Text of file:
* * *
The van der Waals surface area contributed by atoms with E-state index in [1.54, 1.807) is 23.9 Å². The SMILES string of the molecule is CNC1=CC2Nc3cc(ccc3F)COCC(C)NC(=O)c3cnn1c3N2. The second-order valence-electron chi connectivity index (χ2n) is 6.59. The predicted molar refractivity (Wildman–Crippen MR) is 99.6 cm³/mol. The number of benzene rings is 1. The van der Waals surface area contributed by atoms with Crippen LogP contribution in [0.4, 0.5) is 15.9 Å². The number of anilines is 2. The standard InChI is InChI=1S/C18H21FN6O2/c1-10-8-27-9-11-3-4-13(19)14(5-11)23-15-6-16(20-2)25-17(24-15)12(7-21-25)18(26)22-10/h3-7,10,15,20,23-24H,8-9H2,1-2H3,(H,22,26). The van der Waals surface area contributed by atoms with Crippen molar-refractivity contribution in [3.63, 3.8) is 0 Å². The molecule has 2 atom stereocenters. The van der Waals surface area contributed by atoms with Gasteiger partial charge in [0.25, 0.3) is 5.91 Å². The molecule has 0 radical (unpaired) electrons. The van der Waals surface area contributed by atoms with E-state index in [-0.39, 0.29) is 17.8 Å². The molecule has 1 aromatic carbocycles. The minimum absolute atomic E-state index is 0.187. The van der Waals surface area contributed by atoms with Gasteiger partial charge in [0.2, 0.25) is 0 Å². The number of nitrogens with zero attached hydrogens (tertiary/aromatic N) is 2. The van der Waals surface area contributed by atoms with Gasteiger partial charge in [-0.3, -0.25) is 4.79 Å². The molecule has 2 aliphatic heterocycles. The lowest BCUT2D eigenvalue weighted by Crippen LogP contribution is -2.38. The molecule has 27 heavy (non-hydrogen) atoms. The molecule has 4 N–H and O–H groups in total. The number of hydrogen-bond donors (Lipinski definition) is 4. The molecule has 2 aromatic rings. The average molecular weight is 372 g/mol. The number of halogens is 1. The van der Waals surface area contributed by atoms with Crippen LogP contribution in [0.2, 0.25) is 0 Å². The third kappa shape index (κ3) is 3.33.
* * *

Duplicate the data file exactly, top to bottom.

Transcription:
The van der Waals surface area contributed by atoms with E-state index in [1.54, 1.807) is 23.9 Å². The SMILES string of the molecule is CNC1=CC2Nc3cc(ccc3F)COCC(C)NC(=O)c3cnn1c3N2. The second-order valence-electron chi connectivity index (χ2n) is 6.59. The predicted molar refractivity (Wildman–Crippen MR) is 99.6 cm³/mol. The number of benzene rings is 1. The van der Waals surface area contributed by atoms with Crippen LogP contribution in [0.4, 0.5) is 15.9 Å². The number of anilines is 2. The standard InChI is InChI=1S/C18H21FN6O2/c1-10-8-27-9-11-3-4-13(19)14(5-11)23-15-6-16(20-2)25-17(24-15)12(7-21-25)18(26)22-10/h3-7,10,15,20,23-24H,8-9H2,1-2H3,(H,22,26). The van der Waals surface area contributed by atoms with Crippen molar-refractivity contribution in [3.63, 3.8) is 0 Å². The molecule has 2 atom stereocenters. The van der Waals surface area contributed by atoms with Gasteiger partial charge in [0.25, 0.3) is 5.91 Å². The molecule has 0 radical (unpaired) electrons. The van der Waals surface area contributed by atoms with E-state index in [-0.39, 0.29) is 17.8 Å². The molecule has 1 aromatic carbocycles. The minimum absolute atomic E-state index is 0.187. The van der Waals surface area contributed by atoms with Gasteiger partial charge in [0.2, 0.25) is 0 Å². The number of nitrogens with zero attached hydrogens (tertiary/aromatic N) is 2. The van der Waals surface area contributed by atoms with Gasteiger partial charge in [-0.3, -0.25) is 4.79 Å². The molecule has 2 aliphatic heterocycles. The lowest BCUT2D eigenvalue weighted by Crippen LogP contribution is -2.38. The molecule has 27 heavy (non-hydrogen) atoms. The molecule has 4 N–H and O–H groups in total. The number of hydrogen-bond donors (Lipinski definition) is 4. The molecule has 2 aromatic rings. The average molecular weight is 372 g/mol. The number of halogens is 1. The van der Waals surface area contributed by atoms with Crippen LogP contribution in [0.2, 0.25) is 0 Å². The third kappa shape index (κ3) is 3.33.